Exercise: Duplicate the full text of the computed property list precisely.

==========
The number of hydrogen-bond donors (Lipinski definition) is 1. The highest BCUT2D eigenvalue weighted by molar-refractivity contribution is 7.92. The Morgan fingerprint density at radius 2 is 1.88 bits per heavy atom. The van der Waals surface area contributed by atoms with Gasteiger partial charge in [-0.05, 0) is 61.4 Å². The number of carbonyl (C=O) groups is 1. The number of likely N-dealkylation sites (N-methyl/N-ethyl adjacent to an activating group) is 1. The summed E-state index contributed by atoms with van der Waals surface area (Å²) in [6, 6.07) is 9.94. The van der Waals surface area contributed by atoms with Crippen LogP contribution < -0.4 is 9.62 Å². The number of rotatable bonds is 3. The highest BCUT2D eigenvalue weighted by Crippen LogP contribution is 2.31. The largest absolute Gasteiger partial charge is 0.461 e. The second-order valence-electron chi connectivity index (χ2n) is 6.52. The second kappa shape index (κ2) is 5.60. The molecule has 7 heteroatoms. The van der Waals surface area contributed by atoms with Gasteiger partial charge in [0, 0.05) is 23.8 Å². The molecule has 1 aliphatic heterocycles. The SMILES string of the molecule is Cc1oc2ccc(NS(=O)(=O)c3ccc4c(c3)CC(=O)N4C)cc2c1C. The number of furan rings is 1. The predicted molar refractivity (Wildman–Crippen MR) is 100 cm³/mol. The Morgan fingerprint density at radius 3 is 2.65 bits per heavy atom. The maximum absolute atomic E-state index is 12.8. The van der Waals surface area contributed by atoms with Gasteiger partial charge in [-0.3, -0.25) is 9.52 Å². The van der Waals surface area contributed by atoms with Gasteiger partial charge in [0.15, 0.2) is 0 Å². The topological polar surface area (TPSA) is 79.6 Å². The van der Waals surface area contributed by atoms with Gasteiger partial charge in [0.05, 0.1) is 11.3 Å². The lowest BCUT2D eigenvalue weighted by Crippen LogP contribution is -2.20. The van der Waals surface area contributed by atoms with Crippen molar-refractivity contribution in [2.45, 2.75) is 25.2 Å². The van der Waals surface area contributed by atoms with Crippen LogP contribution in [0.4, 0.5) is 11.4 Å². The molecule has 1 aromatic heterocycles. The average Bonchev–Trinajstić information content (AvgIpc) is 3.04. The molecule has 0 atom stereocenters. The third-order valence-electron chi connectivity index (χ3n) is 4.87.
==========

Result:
The number of hydrogen-bond donors (Lipinski definition) is 1. The highest BCUT2D eigenvalue weighted by molar-refractivity contribution is 7.92. The Morgan fingerprint density at radius 2 is 1.88 bits per heavy atom. The van der Waals surface area contributed by atoms with Gasteiger partial charge in [-0.05, 0) is 61.4 Å². The number of carbonyl (C=O) groups is 1. The number of likely N-dealkylation sites (N-methyl/N-ethyl adjacent to an activating group) is 1. The summed E-state index contributed by atoms with van der Waals surface area (Å²) in [6, 6.07) is 9.94. The van der Waals surface area contributed by atoms with Crippen LogP contribution < -0.4 is 9.62 Å². The number of rotatable bonds is 3. The highest BCUT2D eigenvalue weighted by Crippen LogP contribution is 2.31. The largest absolute Gasteiger partial charge is 0.461 e. The second-order valence-electron chi connectivity index (χ2n) is 6.52. The second kappa shape index (κ2) is 5.60. The molecule has 7 heteroatoms. The van der Waals surface area contributed by atoms with Gasteiger partial charge in [0, 0.05) is 23.8 Å². The molecule has 1 aliphatic heterocycles. The SMILES string of the molecule is Cc1oc2ccc(NS(=O)(=O)c3ccc4c(c3)CC(=O)N4C)cc2c1C. The number of furan rings is 1. The predicted molar refractivity (Wildman–Crippen MR) is 100 cm³/mol. The Morgan fingerprint density at radius 3 is 2.65 bits per heavy atom. The maximum absolute atomic E-state index is 12.8. The van der Waals surface area contributed by atoms with Gasteiger partial charge in [-0.3, -0.25) is 9.52 Å². The van der Waals surface area contributed by atoms with Gasteiger partial charge in [0.15, 0.2) is 0 Å². The topological polar surface area (TPSA) is 79.6 Å². The van der Waals surface area contributed by atoms with Gasteiger partial charge in [0.05, 0.1) is 11.3 Å². The lowest BCUT2D eigenvalue weighted by Crippen LogP contribution is -2.20. The van der Waals surface area contributed by atoms with Crippen molar-refractivity contribution in [2.45, 2.75) is 25.2 Å². The van der Waals surface area contributed by atoms with Crippen LogP contribution in [0.4, 0.5) is 11.4 Å². The molecule has 1 aromatic heterocycles. The average Bonchev–Trinajstić information content (AvgIpc) is 3.04. The molecule has 0 atom stereocenters. The third-order valence-electron chi connectivity index (χ3n) is 4.87.